October 14, 2022

Updated final regulations for required minimum distributions (RMDs) under Internal Revenue Code (IRC) Section 401(a)(9) will not apply before 2023, IRS has announced in Notice 2022-53. The regulations will implement two significant changes to the RMD requirements made by the Setting Every Community Up for Retirement Enhancement (SECURE) Act of 2019 (Div. O of Pub. L. No. 116-94), along with various other statutory changes. The act increased the RMD beginning age from 70-1/2 to 72 and set new limits on “stretch” distributions to defined contribution (DC) plan beneficiaries. The notice also provides relief for DC plans that failed to make RMDs in 2021 or 2022 to beneficiaries under a new 10-year payment rule and gives excise tax relief to affected individuals.

Final regulations delayed

The SECURE Act’s changes to IRC Section 401(a)(9) took effect in 2020. In proposed regulations issued earlier this year, IRS indicated that the final regulations would apply to 2022 and later distribution calendar years. However, the new IRS notice says the final regulations won’t apply until at least 2023.
 

The preamble to the proposed regulations explained that for 2021 distributions, plans and taxpayers should rely on existing 401(a)(9) regulations but take into account a good-faith interpretation of the SECURE Act. Compliance with the proposal will show good-faith compliance with the statute. This presumably continues to apply for 2022 RMDs.
 

Further delay possible. Congress is currently considering “SECURE 2.0” legislation that would increase the RMD beginning age to 75. If that change is enacted, IRS may need to make additional revisions, which could further delay the final regulations.
 

Relief for unexpected IRS interpretation of new 10-year rule

The SECURE Act changed the requirements for DC plans paying benefits after a participant’s death. Distribution of a deceased participant’s benefit previously had to follow one of two rules, depending on whether the participant died before or after the required beginning date (RBD). If the participant died after the RBD, the beneficiary had to receive payments at least as rapidly as the participant had been receiving them. If the participant died before the RBD, the benefit had to be distributed within five years of the participant’s date of death; alternatively, the plan could allow payments to stretch over a period not exceeding the designated beneficiary’s life expectancy.
 

Now, DC plans generally must distribute benefits to a designated beneficiary within 10 years of the participant’s death, regardless of whether the participant dies before or after the RBD. Plans can still offer stretch payments as an alternative to the 10-year rule, but only to “eligible designated beneficiaries” (EDBs). The five-year rule still applies if the participant has no designated beneficiary or the beneficiary isn’t an individual. (These new rules also apply to IRAs but don’t apply to defined benefit plans.)
 

Proposal caught some plans and beneficiaries off guard. The proposed regulations would require payments under the 10-year rule to begin the year after the participant’s death if the participant died after the RBD. The preamble explains that this is because the “at least as rapidly” rule still applies when participants die after their RBDs; the 10-year rule merely requires paying out any benefit still remaining at the end of the 10th year.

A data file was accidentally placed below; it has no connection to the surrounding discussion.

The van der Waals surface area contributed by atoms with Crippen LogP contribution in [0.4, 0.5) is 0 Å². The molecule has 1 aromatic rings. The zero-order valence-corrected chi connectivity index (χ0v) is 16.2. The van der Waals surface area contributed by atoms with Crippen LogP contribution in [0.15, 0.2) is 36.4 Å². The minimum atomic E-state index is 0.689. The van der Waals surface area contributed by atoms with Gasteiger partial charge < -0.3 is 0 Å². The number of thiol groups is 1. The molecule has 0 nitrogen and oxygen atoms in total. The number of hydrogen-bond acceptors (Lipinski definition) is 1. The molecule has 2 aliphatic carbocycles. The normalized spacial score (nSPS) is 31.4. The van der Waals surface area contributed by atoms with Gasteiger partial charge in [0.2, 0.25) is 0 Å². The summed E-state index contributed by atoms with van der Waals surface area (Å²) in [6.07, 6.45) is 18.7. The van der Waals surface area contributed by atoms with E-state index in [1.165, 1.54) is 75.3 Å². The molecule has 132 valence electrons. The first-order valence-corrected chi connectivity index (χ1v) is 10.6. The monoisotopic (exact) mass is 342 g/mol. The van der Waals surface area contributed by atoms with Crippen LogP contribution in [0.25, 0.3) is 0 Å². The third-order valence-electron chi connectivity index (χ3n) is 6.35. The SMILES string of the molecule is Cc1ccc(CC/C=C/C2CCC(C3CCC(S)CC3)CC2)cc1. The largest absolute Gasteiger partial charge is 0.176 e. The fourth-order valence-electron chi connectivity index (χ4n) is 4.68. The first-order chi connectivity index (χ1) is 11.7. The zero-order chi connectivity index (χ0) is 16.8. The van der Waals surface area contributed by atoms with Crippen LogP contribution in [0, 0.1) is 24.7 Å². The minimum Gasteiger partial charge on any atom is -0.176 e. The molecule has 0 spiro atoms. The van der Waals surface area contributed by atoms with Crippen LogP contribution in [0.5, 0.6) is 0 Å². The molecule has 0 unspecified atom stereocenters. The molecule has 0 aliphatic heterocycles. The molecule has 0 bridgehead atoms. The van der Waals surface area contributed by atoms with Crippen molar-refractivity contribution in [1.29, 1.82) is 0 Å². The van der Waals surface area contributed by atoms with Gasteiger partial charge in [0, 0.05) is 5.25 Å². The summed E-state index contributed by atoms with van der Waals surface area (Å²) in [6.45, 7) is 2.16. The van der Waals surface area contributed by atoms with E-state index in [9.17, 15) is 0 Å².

Until IRS published the proposal, several commenters had believed the new 10-year rule would work like the five-year rule, which allows delaying all payments until the end of the fifth year after the participant’s death. Under the proposal, DC plans that hadn’t paid RMDs to beneficiaries of participants who died in 2020 or 2021 after reaching their RBDs would have violated Section 401(a)(9), and the beneficiaries could face a 50% excise tax under IRC Section 4974.
 

Relief for 2020 and 2021. In response to these concerns, the notice says IRS won’t consider DC plans to have violated Section 401(a)(9) merely because they didn’t make “specified RMDs.” In addition, individuals who didn’t take specified RMDs won’t be subject to the excise tax. (Individuals who already paid an excise tax can file for a refund.) The notice’s definition of a specified RMD is complex, but in simplified terms, it is a payment that should have been made under the new 10-year rule to the beneficiary of a participant who died in 2020 or 2021 after reaching the RBD, if the beneficiary is not taking stretch payments.
 

Applicability. The new 10-year rule is generally effective for distributions to beneficiaries of participants who died after Dec. 31, 2019, though governmental plans and certain collectively bargained plans have a later effective date. The notice’s relief applies only to beneficiaries of participants who died in 2020 or 2021 after the new requirement took effect for the plan. The relief also applies to individuals with inherited IRAs and certain beneficiaries of EDBs who died in 2020 or 2021.
 

No relief beyond 2021. The notice’s relief applies only for the 2020 and 2021 distribution calendar years. Although the new notice doesn’t address RMDs beyond 2021, presumably IRS expects plans and taxpayers to comply with the proposed regulations’ interpretation of the 10-year rule for 2022 and later years. This could also signal that IRS doesn’t intend to revise its interpretation of the 10-year rule in response to comments received on the proposed regulations.
 

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Margaret Berger
by Margaret Berger

Partner, Mercer’s Law & Policy Group

Brian J. Kearney
by Brian J. Kearney

Principal, Mercer’s Law & Policy Group


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